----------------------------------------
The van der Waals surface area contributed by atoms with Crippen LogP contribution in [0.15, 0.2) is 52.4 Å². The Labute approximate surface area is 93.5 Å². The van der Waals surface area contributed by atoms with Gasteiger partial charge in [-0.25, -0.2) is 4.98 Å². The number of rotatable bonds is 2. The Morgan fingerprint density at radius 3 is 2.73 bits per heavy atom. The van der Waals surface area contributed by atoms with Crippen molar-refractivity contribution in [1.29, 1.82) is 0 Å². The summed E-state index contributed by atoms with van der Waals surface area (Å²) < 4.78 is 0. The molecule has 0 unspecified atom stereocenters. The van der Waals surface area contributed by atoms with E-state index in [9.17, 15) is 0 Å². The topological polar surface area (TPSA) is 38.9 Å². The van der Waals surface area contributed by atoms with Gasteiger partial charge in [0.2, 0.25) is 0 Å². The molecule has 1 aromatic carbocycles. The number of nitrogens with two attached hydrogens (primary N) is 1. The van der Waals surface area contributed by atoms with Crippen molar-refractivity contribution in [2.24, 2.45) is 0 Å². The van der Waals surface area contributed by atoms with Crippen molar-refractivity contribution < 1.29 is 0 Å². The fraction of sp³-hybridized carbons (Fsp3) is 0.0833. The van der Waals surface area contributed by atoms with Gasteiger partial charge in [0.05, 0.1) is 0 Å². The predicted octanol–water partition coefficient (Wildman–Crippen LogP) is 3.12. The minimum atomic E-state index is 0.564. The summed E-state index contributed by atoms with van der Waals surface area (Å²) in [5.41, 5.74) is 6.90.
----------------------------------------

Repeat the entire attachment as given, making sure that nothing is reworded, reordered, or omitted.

The van der Waals surface area contributed by atoms with Crippen LogP contribution in [0.15, 0.2) is 52.4 Å². The Labute approximate surface area is 93.5 Å². The van der Waals surface area contributed by atoms with Gasteiger partial charge in [-0.25, -0.2) is 4.98 Å². The number of rotatable bonds is 2. The Morgan fingerprint density at radius 3 is 2.73 bits per heavy atom. The van der Waals surface area contributed by atoms with Crippen molar-refractivity contribution in [1.29, 1.82) is 0 Å². The summed E-state index contributed by atoms with van der Waals surface area (Å²) < 4.78 is 0. The molecule has 0 unspecified atom stereocenters. The van der Waals surface area contributed by atoms with E-state index in [9.17, 15) is 0 Å². The topological polar surface area (TPSA) is 38.9 Å². The van der Waals surface area contributed by atoms with Gasteiger partial charge in [0.2, 0.25) is 0 Å². The molecule has 1 aromatic carbocycles. The number of nitrogens with two attached hydrogens (primary N) is 1. The van der Waals surface area contributed by atoms with Crippen molar-refractivity contribution in [2.24, 2.45) is 0 Å². The van der Waals surface area contributed by atoms with Crippen molar-refractivity contribution < 1.29 is 0 Å². The fraction of sp³-hybridized carbons (Fsp3) is 0.0833. The van der Waals surface area contributed by atoms with Gasteiger partial charge in [0.05, 0.1) is 0 Å². The predicted octanol–water partition coefficient (Wildman–Crippen LogP) is 3.12. The minimum atomic E-state index is 0.564. The summed E-state index contributed by atoms with van der Waals surface area (Å²) in [5.41, 5.74) is 6.90.